Steve DeFillippo’s Point of View


Who are American heroes?

Well there are many; from individuals in domestic crises, to civil servants who protect our lives daily; and of course the most memorable are the men and women of the military, many of whom are in harms way 24/7.

Decades ago men were drafted into the military to fight for our freedom. They were courageous under fire and many died in our defense. The women worked in the factories to support the war effort.

Heroes without a doubt; but the modern day hero is a different breed. They are volunteers for the military who are dedicated and well trained with sophisticated weapons. Few expected that volunteers would be so well educated and dedicated to the military that the volunteer military would work. They were wrong!

As an example, a while back I wrote about a few U.S. Marine recruits I met on the beach who were in physical conditioning to meet the challenges of their forthcoming training at Parris Island to earn the title of U.S. Marine! They were incredible young men with a respectful manner and dedication to serve America that made me very proud to have met them.

The sacrifices of today’s military have not been fully recognized or given enough support by our Government. Many have died; but more have been maimed and suffer post traumatic syndrome (PST), a condition of today’s guerrilla warfare.

What saddens me is that today’s military heroes have to fight to get the medical attention they need. Why do we need to have charitable organizations beg for money to pay for the rehabilitation of these wounded warriors? Why can’t our Government offer these men and women all the support they need, mentally and physically?

There is no acceptable answer that would satisfy me or these heroes short of an all-out effort to make their lives more livable for their sacrifices on our behalf.

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Comments » 1

Cassandra writes:

According to the Oxford English Dictionary a hero is "a person, typically a man, who is admired for their courage, outstanding achievements, or noble qualities." Aside from the fact that "their" should be "his" this definition in no way describes the average American serviceman.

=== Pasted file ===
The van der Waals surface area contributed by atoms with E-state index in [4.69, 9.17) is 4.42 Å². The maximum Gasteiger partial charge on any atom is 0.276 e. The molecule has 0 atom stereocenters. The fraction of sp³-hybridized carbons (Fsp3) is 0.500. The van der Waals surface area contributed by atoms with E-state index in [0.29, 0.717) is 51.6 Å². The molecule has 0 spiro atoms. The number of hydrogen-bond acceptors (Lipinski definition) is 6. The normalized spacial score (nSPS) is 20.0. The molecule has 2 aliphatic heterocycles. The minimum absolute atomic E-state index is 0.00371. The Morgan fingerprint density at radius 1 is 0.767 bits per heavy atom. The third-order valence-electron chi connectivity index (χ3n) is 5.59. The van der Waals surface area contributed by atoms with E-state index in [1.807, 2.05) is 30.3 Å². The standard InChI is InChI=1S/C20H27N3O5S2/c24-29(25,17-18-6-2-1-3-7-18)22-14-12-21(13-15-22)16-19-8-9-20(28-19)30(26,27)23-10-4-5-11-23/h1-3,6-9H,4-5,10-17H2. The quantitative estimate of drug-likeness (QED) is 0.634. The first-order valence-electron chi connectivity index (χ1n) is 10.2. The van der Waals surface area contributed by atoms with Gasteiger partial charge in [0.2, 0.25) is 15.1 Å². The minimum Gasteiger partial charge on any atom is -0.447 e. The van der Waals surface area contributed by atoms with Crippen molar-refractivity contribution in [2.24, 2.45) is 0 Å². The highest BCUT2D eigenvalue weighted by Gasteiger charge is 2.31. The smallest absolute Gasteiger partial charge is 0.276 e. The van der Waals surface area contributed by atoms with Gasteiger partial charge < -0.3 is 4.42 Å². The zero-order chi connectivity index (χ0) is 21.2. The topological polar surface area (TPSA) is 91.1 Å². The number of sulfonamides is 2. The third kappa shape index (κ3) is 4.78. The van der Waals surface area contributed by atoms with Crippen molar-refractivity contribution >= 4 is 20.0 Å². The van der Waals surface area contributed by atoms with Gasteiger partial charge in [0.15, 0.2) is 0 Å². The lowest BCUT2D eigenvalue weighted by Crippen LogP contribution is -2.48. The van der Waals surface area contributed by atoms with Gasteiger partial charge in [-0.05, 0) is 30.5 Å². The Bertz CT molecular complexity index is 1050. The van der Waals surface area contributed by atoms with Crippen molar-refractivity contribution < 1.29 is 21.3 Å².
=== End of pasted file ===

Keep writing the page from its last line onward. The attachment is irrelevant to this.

In America, practically anyone can be a hero. This is particularly true of anyone who wears a uniform whether it be that of the military, the police or the fire department. It is true that the New York policemen and fire fighters who lost their lives on 9/11 were heroes but members of the Fort Myers police department or the Bonita Springs fire brigade by extension are not.

The almost constant state of war promulgated by succeeding administrations and policy makers has resulted in a militarisation of our culture and an effusive public outpouring of encomia for our servicemen. However, the mere fact that we have a volunteer military force does not automatically make its members heroes. Were that to be the case how could we differentiate between someone who has won the Medal of Honor for heroism and someone who just hunkered down and did his duty for which he volunteered?

It is one thing to support our troops, quite another to ascribe to them a status most of them do not seek or necessarily deserve. Instead, what we should be asking ourselves is why our government continues to peddle the notion that these young men and women are fighting for "freedom and democracy" in wars that have absolutely nothing to do with these concepts, or why the government seems to be incapable of caring for those wounded in mind and body and who are, in fact, heroes.

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